Saturday, August 04, 2007

The Greatest Mix Tape Ever Made

If I’ve had the honor of making your acquaintance, I’ve more than likely made you a music mix – whether you wanted it or not. Because us music obsessives not only love our favorite tunes, we desperately need you to love them too. From the bedroom (cassettes) to the basement (cds), there is some wonderful, crack-like high when you’ve created the perfect mix. Bruce Warren’s Daily Dose last week got me thinking about The Greatest Mix Tape Ever Made. At last count, I had made 742 different mix tapes/cd burns (and yes I counted), but one shines brightest.

I should lay out my mix tape ground rules:

1. Only songs that I love – no filling out a theme mix with a less than stellar yet thematically perfect tune.

2. Tape must be started and finished in the same day.

3. Tape must be clearly labeled and titled.

4. All 30, 60 or 90 minutes must be used. This led to some unfortunate endings – you might say premature effectuations – of some great songs. This nasty little habit led to the term “Teek Tape”.

5. No pufdas.

6. No Grateful Dead. No Pink Floyd. Ever.

Some of my favorite mixes include career overviews for cult artists whose complete catalogs might be a little dodgy (Bodeans, Aztec Camera, Ron Sexsmith, Willy DeVille, Saw Doctors, Persuasions), the great lost breakup tape (including The Beat Farmers’ “Goldmine”, Nilsson’s “You’re Breaking My Heart” and Lyle Lovett’s “God Will” – god I’d love to find that one again) and my son’s initial mix entitled Sean’s First Mega Tape (including nuggets like the immortal Baha Men’s “Who Let The Dogs Out”, rehab superstar in training Aaron Carter’s “Life Is A Party” and power pop legend Matthew Sweet’s definitive version of the Scooby-Doo theme song).

Most mixes were merely compilations of current favorite songs anchored by one obscure song and unimaginatively named after that song – “World On Your Shoulders”, “Roll Around Heaven This Way”, “American Music”, “Boys Will Be Boys”, “Continental Kind of Girl”. Where have you gone Asexuals, Michael Hall, Violent Femmes, Gear Daddies and Elliott Murphy?

Many had themes – Soul Shots’ gritty mix of southern fried soul, The Challenge’s under heard personal faves (Northern Pikes, The Silencers, Flophouse and Barking Tribe – on second thought this one may wilt under further scrutiny), Chick-A-Boom’s celebration of cheesy but true blue 70’s AM pop (the title song, “Candida”, “Hot Rod Lincoln”, “Montego Bay”, “Rock Me Gently” – that one gets aired tomorrow), Single To Left’s subtle wordplay provides a collection of indie-type 45s (Lemonheads, Pavement, Superchunk, Sneetches, Green on Red, Mudhoney), while California Stars (Wilco’s title song, Bruce Robison’s “My Brother and Me”, the Mats’ “Hold My Life”) saluted my youngest brother as he departed Brooklyn for Hollywood.

But only one mix tape was begun at 8:30 am on 9/17/88, four short hours after the conclusion of my first date- a rave-up with The Stand at The Rusty Nail, natch, followed by breakfast at the Llanerch, followed by (deleted by censors)- with my soon (six years is soon, isn’t it?) to be wife and current Teenage Kicks t-shirt model.

So why is this the greatest? Two reasons. First, I never got up that early and second, can you believe this mix in some small way may have contributed to a knucklehead like me snagging a babe like her and it didn’t scare her off?

I can’t.

The Greatest Mix Tape Ever Made (aka 9/17/88 8:30 AM)

1. Steve Earle – Fearless Heart
2. Bruce Springsteen – Then She Kissed Me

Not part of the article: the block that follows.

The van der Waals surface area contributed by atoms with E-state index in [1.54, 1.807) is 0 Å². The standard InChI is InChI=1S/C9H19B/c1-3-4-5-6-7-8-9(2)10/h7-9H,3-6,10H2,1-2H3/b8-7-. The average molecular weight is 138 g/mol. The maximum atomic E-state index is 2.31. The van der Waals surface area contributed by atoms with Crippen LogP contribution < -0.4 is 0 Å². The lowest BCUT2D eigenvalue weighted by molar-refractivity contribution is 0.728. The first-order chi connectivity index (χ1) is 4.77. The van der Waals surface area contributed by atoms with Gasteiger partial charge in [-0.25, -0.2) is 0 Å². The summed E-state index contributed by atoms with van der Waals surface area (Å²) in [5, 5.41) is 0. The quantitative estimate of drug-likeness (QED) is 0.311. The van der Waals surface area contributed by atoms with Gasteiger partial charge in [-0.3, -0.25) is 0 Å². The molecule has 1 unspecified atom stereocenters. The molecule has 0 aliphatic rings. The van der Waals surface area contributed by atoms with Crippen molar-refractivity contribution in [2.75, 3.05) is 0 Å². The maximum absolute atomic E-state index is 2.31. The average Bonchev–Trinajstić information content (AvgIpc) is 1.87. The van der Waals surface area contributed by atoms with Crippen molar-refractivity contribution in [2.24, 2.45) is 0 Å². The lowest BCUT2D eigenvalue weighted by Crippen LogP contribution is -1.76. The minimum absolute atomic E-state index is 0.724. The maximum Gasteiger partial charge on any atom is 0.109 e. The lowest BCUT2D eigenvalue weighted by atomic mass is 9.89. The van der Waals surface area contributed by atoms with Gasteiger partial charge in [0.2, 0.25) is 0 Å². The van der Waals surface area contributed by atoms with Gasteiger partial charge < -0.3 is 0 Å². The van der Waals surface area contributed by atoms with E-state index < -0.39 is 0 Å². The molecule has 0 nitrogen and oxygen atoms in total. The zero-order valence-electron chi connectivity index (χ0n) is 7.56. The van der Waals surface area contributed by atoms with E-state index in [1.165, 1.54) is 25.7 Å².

3. Bruce Springsteen – When You Walk in The Room
4. Reckless Sleepers – If We Never Meet Again
5. Everly Brothers – Thinkin’ ‘Bout You
6. Bodeans – Angels
7. Bodeans – Still The Night
8. Van Morrison – Jackie Wilson Said
9. Marshall Crenshaw – Cynical Girl
10. Marshall Crenshaw – The Usual Thing
11. Marshall Crenshaw – Something’s Gonna Happen
12. Willie Nile – Can’t Get You Off of My Mind
13. Robert Palmer – You Are In My System
14. Anita Baker – Giving You The Best That I Got
15. The Beat – Let Me Into Your Life

1. Bruce Springsteen – Tougher Than The Rest
2. Bruce Springsteen – Crush on You
3. Bodeans – What It Feels Like
4. NRBQ – I Like That Girl
5. Joe Jackson – Kinda Kute
6. Moon Martin – Victim of Romance
7. Greg Kihn – Rendezvous
8. Willy DeVille – Storybook Love
9. Mink DeVille – Each Word’s A Beat of My Heart
10. Sam Cooke – Cupid
11. The Persuasions – All I Have to Dream
12. Terence Trent D’Arby – (What A) Wonderful World
13. Frankie Miller – When I’m Away From You
14. Paul Carrack – I Need You
15. The Fools – I Won’t Grow Up

By the way, 19 years later, this mix holds up remarkably well.

5 comments:

Todd said...

Congratulations my friend.

You have had the courage, the passion, the incredibly poor judgment to do what most mix-tape makers have only dreamed of: You actually took that mix that every one of us made in our head every time we met a cool girl and committed it to (given the date, I'm assuming) oxide. Nice flow, excellent focus on the theme, but most surprisingly, she bit!

Now it seems like she's the one with incredibly poor judgment.

Kevin McClatchy said...

Teek,
California Stars still gets heavy rotation in the Jeep.
It even was inflicted on the baggy-jeaned, pierced, tattoed 20-somethings working on The Lodge.
Predictably, it cleared the room — thank Christ.

lahuitrefrite said...

Trip, friend, you already have a lovely wife. Are you trying to make the rest of us gals fall in love with you too? A mix like that is...dangerous.

Reebs said...

Well...that definitely explains how you got her...;-)

Bruce Niedt said...

Trip, that is an awesome mix tape, better I daresay than a dozen long-stemmed red roses. I'm sure your lovely wife-to-be knew the minute she finished it that she had a "keeper", and I don't just mean the tape. Great story - thanks for sharing it. (You should post it on the XPN MMMM blog!)